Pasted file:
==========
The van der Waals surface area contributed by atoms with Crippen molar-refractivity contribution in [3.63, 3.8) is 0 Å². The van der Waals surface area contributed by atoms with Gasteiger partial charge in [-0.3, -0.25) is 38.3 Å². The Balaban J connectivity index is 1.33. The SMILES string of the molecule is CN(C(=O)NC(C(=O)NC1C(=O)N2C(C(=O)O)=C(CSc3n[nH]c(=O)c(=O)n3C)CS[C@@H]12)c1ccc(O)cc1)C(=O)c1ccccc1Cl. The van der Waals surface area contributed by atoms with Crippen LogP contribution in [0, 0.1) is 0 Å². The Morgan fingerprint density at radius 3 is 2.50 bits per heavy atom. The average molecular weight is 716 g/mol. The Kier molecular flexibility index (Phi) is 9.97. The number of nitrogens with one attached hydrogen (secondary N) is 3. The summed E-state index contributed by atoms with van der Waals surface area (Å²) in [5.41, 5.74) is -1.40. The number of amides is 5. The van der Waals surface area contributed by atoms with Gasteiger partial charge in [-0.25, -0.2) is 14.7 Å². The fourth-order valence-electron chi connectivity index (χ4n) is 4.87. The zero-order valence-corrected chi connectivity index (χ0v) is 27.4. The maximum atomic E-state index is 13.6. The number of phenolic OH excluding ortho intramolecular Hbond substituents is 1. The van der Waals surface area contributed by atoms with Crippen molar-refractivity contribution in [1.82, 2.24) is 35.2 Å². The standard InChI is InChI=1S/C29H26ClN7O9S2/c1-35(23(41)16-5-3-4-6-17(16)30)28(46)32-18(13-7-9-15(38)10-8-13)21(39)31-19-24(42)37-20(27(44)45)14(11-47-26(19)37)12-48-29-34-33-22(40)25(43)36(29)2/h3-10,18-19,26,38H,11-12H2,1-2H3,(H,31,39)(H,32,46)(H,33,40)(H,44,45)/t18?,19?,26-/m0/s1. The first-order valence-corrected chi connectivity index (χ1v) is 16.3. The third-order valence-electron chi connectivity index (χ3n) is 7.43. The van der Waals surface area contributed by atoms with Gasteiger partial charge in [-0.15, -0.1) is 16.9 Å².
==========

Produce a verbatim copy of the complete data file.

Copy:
The van der Waals surface area contributed by atoms with Crippen molar-refractivity contribution in [3.63, 3.8) is 0 Å². The van der Waals surface area contributed by atoms with Gasteiger partial charge in [-0.3, -0.25) is 38.3 Å². The Balaban J connectivity index is 1.33. The SMILES string of the molecule is CN(C(=O)NC(C(=O)NC1C(=O)N2C(C(=O)O)=C(CSc3n[nH]c(=O)c(=O)n3C)CS[C@@H]12)c1ccc(O)cc1)C(=O)c1ccccc1Cl. The van der Waals surface area contributed by atoms with Crippen LogP contribution in [0, 0.1) is 0 Å². The Morgan fingerprint density at radius 3 is 2.50 bits per heavy atom. The average molecular weight is 716 g/mol. The Kier molecular flexibility index (Phi) is 9.97. The number of nitrogens with one attached hydrogen (secondary N) is 3. The summed E-state index contributed by atoms with van der Waals surface area (Å²) in [5.41, 5.74) is -1.40. The number of amides is 5. The van der Waals surface area contributed by atoms with Gasteiger partial charge in [-0.25, -0.2) is 14.7 Å². The fourth-order valence-electron chi connectivity index (χ4n) is 4.87. The zero-order valence-corrected chi connectivity index (χ0v) is 27.4. The maximum atomic E-state index is 13.6. The number of phenolic OH excluding ortho intramolecular Hbond substituents is 1. The van der Waals surface area contributed by atoms with Crippen molar-refractivity contribution in [1.82, 2.24) is 35.2 Å². The standard InChI is InChI=1S/C29H26ClN7O9S2/c1-35(23(41)16-5-3-4-6-17(16)30)28(46)32-18(13-7-9-15(38)10-8-13)21(39)31-19-24(42)37-20(27(44)45)14(11-47-26(19)37)12-48-29-34-33-22(40)25(43)36(29)2/h3-10,18-19,26,38H,11-12H2,1-2H3,(H,31,39)(H,32,46)(H,33,40)(H,44,45)/t18?,19?,26-/m0/s1. The first-order valence-corrected chi connectivity index (χ1v) is 16.3. The third-order valence-electron chi connectivity index (χ3n) is 7.43. The van der Waals surface area contributed by atoms with Gasteiger partial charge in [-0.15, -0.1) is 16.9 Å².